Legal Question in Business Law in California

I'm a partner in an S-Corp and my partner (there is only two of us) wants to leave. The company has purchased gear over the last five years. Do I have to pay him half of the full retail amount of when we bought the gear or half of a depreciated value?

Asked on 12/17/18, 11:16 pm

1 Answer from Attorneys

Bryan Whipple Bryan R. R. Whipple, Attorney at Law

First, corporations don't have partners in the technical sense ...... that's only partnerships. You are a shareholder, and you probably also have some contractual duties in connection with the corporation or your co-shareholder. How is the ownership divided? Do you each own half of the equity? There isn't any "have to pay" rule written into corporate law; it'd be whatever the two of you had agreed upon, or absent any express or implied agreement, if the matter went to court, a judge would have to figure out what's most fair to both litigants. Also, what does "wants to leave" really mean? Does your co-shareholder want to sell his equity interest, or stop working for the business, or both, or something else? Ultimately, most split-ups of corporate co-founders involve a negotiation of some kind between them if the business has some value; if not, often one co-owner will just bail. If the business has some value, I'd suggest taking the books to a lawyer and paying for some professional advice.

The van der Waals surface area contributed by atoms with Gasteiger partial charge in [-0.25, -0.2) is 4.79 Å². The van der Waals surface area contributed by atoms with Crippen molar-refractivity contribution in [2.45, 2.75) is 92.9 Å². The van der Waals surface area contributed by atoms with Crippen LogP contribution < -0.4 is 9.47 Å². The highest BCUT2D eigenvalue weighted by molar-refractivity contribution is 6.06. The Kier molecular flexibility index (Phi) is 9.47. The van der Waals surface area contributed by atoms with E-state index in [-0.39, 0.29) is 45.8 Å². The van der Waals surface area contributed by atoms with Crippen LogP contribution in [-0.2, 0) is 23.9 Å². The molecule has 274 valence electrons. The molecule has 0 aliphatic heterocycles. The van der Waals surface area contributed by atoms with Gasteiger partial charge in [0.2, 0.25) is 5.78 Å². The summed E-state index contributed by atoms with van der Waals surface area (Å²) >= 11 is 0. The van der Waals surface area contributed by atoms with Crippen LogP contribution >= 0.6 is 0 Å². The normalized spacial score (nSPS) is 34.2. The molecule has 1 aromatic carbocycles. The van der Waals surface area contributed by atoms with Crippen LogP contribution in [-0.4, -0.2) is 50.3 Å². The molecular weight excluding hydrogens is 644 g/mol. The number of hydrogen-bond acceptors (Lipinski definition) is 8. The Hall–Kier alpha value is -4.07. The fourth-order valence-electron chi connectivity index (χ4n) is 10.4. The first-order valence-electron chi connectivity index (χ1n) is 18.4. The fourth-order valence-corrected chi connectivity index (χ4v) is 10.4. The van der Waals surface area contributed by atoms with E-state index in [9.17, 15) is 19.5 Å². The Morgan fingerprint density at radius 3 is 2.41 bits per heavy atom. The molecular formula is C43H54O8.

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Answered on 12/19/18, 3:56 am

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